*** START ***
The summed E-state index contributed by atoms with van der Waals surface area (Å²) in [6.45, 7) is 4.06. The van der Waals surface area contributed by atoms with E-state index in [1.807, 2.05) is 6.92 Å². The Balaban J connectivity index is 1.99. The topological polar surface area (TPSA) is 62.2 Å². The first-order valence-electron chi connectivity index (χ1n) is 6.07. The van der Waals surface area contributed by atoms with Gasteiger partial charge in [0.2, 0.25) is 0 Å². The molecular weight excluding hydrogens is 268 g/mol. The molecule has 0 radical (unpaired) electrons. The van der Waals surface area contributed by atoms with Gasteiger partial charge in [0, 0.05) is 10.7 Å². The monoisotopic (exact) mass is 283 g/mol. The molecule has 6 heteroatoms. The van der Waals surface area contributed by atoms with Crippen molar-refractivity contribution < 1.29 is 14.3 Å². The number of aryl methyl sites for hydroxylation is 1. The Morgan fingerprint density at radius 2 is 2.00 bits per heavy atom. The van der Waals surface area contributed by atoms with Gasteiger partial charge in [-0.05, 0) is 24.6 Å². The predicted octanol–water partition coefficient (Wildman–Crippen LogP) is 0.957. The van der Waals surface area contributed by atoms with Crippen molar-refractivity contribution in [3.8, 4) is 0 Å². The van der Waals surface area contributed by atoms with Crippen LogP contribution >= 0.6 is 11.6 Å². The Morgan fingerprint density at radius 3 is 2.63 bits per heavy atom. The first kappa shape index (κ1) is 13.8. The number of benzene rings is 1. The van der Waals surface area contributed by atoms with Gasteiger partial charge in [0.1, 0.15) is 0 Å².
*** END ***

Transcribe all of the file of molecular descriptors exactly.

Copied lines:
The summed E-state index contributed by atoms with van der Waals surface area (Å²) in [6.45, 7) is 4.06. The van der Waals surface area contributed by atoms with E-state index in [1.807, 2.05) is 6.92 Å². The Balaban J connectivity index is 1.99. The topological polar surface area (TPSA) is 62.2 Å². The first-order valence-electron chi connectivity index (χ1n) is 6.07. The van der Waals surface area contributed by atoms with Gasteiger partial charge in [0.2, 0.25) is 0 Å². The molecular weight excluding hydrogens is 268 g/mol. The molecule has 0 radical (unpaired) electrons. The van der Waals surface area contributed by atoms with Gasteiger partial charge in [0, 0.05) is 10.7 Å². The monoisotopic (exact) mass is 283 g/mol. The molecule has 6 heteroatoms. The van der Waals surface area contributed by atoms with Crippen molar-refractivity contribution < 1.29 is 14.3 Å². The number of aryl methyl sites for hydroxylation is 1. The Morgan fingerprint density at radius 2 is 2.00 bits per heavy atom. The van der Waals surface area contributed by atoms with Gasteiger partial charge in [-0.05, 0) is 24.6 Å². The predicted octanol–water partition coefficient (Wildman–Crippen LogP) is 0.957. The van der Waals surface area contributed by atoms with Crippen molar-refractivity contribution in [3.8, 4) is 0 Å². The van der Waals surface area contributed by atoms with Crippen LogP contribution >= 0.6 is 11.6 Å². The Morgan fingerprint density at radius 3 is 2.63 bits per heavy atom. The first kappa shape index (κ1) is 13.8. The number of benzene rings is 1. The van der Waals surface area contributed by atoms with Gasteiger partial charge in [0.1, 0.15) is 0 Å².